What is madarosis?
Madarosis refers to loss of the eyelashes or eyebrows. It can be:
- Unilateral or bilateral
- Incomplete or complete
- Non-scarring or scarring.
In non-scarring madarosis, follicular structures are retained and it is potentially reversible. Scarring madarosis is due to deeper inflammation and fibrosis, and it is more likely to result in permanent lash and hair loss.
Loss of the eyelashes alone is also known as milphosis.
Who gets madarosis?
Madarosis can be found in both sexes and in any age group but, depending on the underlying cause, it is more common in older people.
What causes madarosis?
Madarosis is caused by any process that damages the hair bulb or hair shaft, leading to either temporary or permanent hair loss.
Common causes of madarosis include:
- Staphylococcal infection
- Herpes simplex
- Alopecia areata
- Hypothyroidism (typically affecting bilateral outer one-third of eyebrow)
- Atopic dermatitis
- Treatment-induced madarosis, such as that resulting from chemotherapy, radiotherapy, laser treatment, and botulinum toxin injection.
Uncommon causes of madarosis include:
- Discoid lupus erythematosus (DLE)
- Lichen planopilaris and frontal fibrosing alopecia
- Different types of skin cancer, such as intraepidermal carcinoma, basal cell carcinoma, squamous cell carcinoma or melanoma
- Infection-related madarosis, such as that resulting from dermatophyte (ringworm) fungus, atypical mycobacteria, leprosy, and human immunodeficiency virus (HIV)
- Vitamin A toxicity
- Drug toxicity (eg, thallium and cocaine)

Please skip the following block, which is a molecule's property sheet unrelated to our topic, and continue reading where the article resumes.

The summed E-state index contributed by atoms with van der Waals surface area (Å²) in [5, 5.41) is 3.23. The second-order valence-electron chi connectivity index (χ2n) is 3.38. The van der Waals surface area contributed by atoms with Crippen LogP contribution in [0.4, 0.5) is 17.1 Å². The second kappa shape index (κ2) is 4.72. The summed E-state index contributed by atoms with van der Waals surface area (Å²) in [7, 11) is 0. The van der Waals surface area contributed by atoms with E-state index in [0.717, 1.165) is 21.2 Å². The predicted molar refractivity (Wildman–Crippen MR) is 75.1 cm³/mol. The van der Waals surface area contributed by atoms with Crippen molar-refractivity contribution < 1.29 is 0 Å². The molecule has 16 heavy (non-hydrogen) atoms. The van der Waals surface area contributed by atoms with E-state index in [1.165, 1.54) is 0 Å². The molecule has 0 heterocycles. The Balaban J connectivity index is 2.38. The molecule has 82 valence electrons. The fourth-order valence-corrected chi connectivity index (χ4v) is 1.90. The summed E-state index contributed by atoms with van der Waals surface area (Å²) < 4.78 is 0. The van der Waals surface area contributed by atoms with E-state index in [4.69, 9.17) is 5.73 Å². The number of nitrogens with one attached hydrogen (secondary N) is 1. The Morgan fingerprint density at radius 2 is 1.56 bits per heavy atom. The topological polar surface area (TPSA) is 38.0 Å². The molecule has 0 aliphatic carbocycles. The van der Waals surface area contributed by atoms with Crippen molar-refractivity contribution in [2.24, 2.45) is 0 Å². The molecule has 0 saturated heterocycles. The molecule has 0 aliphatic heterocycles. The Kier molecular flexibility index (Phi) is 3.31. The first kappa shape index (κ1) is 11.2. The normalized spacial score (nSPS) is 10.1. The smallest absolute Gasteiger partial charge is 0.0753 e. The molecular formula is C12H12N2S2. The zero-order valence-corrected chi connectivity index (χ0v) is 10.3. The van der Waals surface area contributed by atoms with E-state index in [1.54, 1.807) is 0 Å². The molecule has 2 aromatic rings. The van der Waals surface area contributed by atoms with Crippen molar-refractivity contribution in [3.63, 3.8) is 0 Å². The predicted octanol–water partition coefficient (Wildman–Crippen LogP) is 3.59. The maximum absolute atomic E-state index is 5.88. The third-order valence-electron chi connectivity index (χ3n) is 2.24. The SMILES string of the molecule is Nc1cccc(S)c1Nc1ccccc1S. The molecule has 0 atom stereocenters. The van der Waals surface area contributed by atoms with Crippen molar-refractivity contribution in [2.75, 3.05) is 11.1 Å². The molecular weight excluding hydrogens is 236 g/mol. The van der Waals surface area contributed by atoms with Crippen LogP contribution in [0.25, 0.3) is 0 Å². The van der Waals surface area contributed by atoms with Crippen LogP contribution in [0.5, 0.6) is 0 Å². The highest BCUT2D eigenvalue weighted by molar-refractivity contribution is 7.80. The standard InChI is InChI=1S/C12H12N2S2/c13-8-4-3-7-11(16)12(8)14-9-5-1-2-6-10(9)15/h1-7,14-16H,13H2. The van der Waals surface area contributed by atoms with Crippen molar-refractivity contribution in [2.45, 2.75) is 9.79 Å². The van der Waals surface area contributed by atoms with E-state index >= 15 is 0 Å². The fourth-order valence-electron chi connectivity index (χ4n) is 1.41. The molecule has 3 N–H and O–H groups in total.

- Genetic or congenital disorders (eg, ichthyosiform erythroderma, ectodermal dysplasia, cryptophthalmos, and Ehlers–Danlos syndrome)
- Psychiatric causes (eg, trichotillomania and dermatitis artefacta).
How is madarosis diagnosed?
Madarosis can be clinically diagnosed based on an adequate history and examination. Useful tests may include:
- Trichoscopy (dermoscopy of hair)
- Skin swabs for bacterial culture and laboratory tests for viral infections, such as polymerase chain reaction (PCR) assays
- Fungal scraping for microscopy and culture
- Skin biopsy
- Blood tests (eg, thyroid function and vitamin A levels).
What is the treatment for madarosis?
The specific treatment recommended for madarosis depends on its underlying cause (eg, antibiotics are recommended for madarosis caused by bacterial infection). Non-specific measures that can be used in madarosis include:
- Cosmetic camouflage
- Eyebrow wigs and false eyelashes
- Minoxidil solution
- Topical prostaglandins (eg, bimatoprost)
- Hair transplant and eyelash grafting.